This is a growth sector and it is expected that within the next 10 years, there will be 200,000 people working in ‘Energy & Utilities’. The UK government wants 15% of our energy to come from wind, tidal and solar power by 2020, so developing a workforce to support these areas is a priority. The nuclear industry is massive in the UK (50,000 people) and of course these is also the Oil and Gas sector.  Physicists are needed for research & development roles, design engineering, data analysis roles, sales and trading roles and many more. More information:  https://www.energyinst.org/home

Medicine

Medicine is an ever advancing sector. Physicists play a very important role in developing new technologies and medical procedures. The range is vast and covers the development of medical equipment such as heart valves, artificial limbs or surgical equipment. It includes nuclear medicine for the treatment of cancer and x-ray, NMR and PET scanners. And it includes developing new technologies such as nanobots to target cancer cells or blood-monitoring infrared light. More information:  http://www.ipem.ac.uk

Sport and Games

This area can be broadly split into two. You could be on the design and development engineering side in sports physics. This includes looking at how to improve sports equipment such as the aerodynamics of a racing bike or better cushioning in sports shoes. Or you could be on the IT side,  developing the graphics for more realistic computer games or analysing data during live sports matches. Either way, you would be part of a multi-million pound industry. More information: http://www.uksport.gov.uk/about-us/the-english-institute-of-sport

Education

There is currently a shortage of physics teachers in the UK, which is why you could get a bursary of up to £25,000 from the Department of Education if you decide to train to be a physics teacher. You would need to gain qualified teacher status (QTS) through a range of further study options. You would then decide to teach at secondary school level (11-16 years or 11-18 years), or in further education (16 years+). More information: https://getintoteaching.education.gov.uk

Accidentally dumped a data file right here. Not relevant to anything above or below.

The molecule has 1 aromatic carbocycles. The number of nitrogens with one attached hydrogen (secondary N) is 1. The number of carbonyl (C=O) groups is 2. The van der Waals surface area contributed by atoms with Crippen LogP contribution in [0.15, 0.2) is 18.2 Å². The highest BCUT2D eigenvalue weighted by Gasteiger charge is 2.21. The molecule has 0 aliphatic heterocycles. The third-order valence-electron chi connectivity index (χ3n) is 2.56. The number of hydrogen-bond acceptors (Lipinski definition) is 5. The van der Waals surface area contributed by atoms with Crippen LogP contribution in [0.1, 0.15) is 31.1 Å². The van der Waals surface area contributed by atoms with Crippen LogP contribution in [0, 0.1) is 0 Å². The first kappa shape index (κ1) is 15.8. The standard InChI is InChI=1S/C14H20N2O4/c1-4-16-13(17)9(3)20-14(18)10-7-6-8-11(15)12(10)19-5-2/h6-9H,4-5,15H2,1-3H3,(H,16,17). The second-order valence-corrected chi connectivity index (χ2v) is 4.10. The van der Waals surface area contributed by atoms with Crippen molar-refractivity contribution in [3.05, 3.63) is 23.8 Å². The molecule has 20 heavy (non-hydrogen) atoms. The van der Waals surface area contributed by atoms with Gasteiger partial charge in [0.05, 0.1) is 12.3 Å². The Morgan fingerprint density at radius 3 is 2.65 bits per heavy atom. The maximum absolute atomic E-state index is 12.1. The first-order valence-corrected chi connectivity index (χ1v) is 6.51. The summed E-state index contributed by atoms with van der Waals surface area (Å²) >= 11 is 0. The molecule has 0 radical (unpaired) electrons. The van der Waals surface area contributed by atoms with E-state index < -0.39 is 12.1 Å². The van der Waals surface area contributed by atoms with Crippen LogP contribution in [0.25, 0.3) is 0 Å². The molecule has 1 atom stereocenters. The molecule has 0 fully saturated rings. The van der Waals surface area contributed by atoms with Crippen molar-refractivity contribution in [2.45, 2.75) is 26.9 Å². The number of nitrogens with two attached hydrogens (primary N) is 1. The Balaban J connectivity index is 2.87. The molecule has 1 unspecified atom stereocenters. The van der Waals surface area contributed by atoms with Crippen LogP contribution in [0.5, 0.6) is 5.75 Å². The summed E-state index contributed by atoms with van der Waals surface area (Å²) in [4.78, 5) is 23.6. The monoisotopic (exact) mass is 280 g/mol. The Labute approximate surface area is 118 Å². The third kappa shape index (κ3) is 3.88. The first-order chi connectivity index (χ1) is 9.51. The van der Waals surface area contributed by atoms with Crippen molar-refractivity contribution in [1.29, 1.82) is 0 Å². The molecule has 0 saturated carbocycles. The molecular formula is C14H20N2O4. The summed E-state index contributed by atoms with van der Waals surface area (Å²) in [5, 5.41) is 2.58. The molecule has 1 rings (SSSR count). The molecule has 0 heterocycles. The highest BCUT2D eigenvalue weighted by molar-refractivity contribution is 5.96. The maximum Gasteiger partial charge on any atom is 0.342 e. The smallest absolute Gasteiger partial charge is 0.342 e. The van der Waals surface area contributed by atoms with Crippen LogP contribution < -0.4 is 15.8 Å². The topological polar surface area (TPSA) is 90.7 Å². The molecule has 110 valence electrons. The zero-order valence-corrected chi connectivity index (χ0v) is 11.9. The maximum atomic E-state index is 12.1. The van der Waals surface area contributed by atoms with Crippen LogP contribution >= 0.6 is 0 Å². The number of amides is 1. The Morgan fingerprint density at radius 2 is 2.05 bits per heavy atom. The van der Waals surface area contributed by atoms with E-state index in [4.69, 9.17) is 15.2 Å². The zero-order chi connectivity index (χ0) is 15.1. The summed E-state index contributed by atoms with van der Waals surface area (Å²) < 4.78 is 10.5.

Nanotechnology

Whilst not a ‘sector’ in its own right, nanotechnology spans across engineering, medicine, energy, defence and much more. However, as one of the newest areas that physicists enter, it would be poor form not to mention it. Roles within nanotechnology are largely focused on research, development and design engineering. It is an exciting area for anyone who wants to be at the cutting edge of science – enhancing the energy efficiency of windows, designing medical devices, enhancing the efficiency of batteries, designing lighter and stronger sports equipment and much more. The possibilities in nanotechnology are vast and largely unknown at present. More information: https://www.london-nano.com

This isn’t an exhaustive list at all, we didn’t even mention the space industry, the environment, defence,  meteorology, or science journalism. But hopefully it has given some food for thought. If you want to discuss your options, come and talk to a careers consultant at UCL Careers. Alternatively, you will find some excellent information on the Institute of Physics website: http://www.iop.org/

Visit Careers Tagged for more information on Physics careers

– Karen Barnard, Director, UCL Careers

Press Assistant: Inspire Me

UCL Careers5 December 2015

As part of our #UCLInspireMe series, Lornette Harley, Press Assistant at Soho Theatre, talks to us about how she got this role and shares some tips for UCL students who want to get into the sector. For more insights from recent graduates working for smaller organisations, search #SMEProfile.

How did you get into your role?Lornette
I did a degree in musical theatre and discovered that that side of theatre wasn’t really for me as much as I loved it. After my degree I got into a lot of event planning and managing which then turned into a lot PR work in the music industry and that was how I realised that I love PR. I did about 3 works on music events and PR work and then a friend of mine sent me the vacancy for the role of Press Assistant at Soho Theatre and I thought it was the perfect mixture of all the things I enjoyed doing, so here I am!

What are the best things about working in your role?